Clinical chemistry technologists prepare specimens and analyze the chemical and hormonal contents of body fluids. Clinical chemistry technologists in small laboratories perform many types of tests, whereas those in large laboratories generally specialize.
Clinical Chemistry is concerned primarily with quantitative analysis of substances found in blood or blood serum. Other fluids such as urine, spinal fluid and pleural fluid are often analyzed.
What Clinical Chemistry Technologists Do?
-measure chemical elements and enzymes in blood and body fluids
-performing special chemical analysis including electrophoresis and radio
-performs all duties related to the preparation, identification and testing of specimens. The complexity of tests performed, the level of judgment needed, and the amount of responsibility workers assume depend largely on the amount of education and experience they have.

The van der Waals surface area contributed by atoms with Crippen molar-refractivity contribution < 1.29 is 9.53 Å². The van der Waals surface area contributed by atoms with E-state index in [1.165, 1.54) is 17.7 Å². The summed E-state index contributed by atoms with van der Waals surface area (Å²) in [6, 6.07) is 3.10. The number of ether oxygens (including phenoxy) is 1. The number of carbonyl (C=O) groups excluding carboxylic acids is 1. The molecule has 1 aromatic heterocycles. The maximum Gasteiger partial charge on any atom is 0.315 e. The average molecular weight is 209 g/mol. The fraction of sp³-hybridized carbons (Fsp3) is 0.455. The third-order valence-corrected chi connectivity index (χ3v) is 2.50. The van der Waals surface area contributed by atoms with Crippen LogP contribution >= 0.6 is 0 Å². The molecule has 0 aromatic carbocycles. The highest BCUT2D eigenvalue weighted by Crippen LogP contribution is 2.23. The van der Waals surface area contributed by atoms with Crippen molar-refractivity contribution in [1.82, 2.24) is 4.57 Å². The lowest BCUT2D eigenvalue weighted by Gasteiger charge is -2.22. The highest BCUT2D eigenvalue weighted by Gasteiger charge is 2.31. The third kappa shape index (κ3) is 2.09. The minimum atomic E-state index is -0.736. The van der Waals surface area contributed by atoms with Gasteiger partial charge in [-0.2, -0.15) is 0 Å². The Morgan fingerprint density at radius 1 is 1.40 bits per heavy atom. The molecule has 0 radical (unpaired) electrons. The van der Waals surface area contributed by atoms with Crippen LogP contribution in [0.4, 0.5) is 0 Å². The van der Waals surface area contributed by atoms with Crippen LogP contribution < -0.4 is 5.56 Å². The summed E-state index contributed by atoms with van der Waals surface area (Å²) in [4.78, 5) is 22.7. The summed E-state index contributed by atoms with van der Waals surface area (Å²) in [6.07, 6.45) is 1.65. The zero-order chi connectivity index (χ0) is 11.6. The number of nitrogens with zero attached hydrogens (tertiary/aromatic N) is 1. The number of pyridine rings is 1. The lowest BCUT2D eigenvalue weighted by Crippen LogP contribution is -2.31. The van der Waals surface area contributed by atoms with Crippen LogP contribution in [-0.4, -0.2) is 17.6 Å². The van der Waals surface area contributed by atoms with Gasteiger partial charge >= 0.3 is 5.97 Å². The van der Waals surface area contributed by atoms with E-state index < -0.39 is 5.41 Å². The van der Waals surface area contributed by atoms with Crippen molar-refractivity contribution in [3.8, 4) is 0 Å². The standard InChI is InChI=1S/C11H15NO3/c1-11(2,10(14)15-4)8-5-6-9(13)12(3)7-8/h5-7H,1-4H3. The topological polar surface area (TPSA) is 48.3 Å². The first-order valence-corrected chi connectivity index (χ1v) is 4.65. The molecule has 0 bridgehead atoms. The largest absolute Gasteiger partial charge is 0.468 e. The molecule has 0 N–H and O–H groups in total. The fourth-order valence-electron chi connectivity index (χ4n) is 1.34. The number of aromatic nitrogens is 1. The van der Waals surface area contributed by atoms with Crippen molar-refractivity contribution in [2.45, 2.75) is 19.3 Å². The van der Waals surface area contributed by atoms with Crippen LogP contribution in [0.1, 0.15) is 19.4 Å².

Most clinical chemistry technologists work in hospital laboratories, but employment opportunities exist in private laboratories, physicians’ offices, HMOs, clinics, and commercial organizations such as pharmaceutical companies.
Although compensation varies, most clinical laboratory technologists receive standard benefits and salaries ranging between $27,000 to $38,000 per year.
There are education, experience, and examination standards for certification by NRCC (National Registry in Clinical Chemistry).
After applications are approved, candidates are eligible to sit for examination. A candidate who passes an examination is then certified by the Board for the current year.
Earned bachelor’s degree with at least 12 semester hours (18 quarter hours) of chemistry courses plus 4 semester hours (6 quarter hours) of additional natural science courses from an institution acceptable to the Board and a minimum of 1 year of clinical laboratory experience dealing with human specimens for diagnostic and/or therapeutic purposes.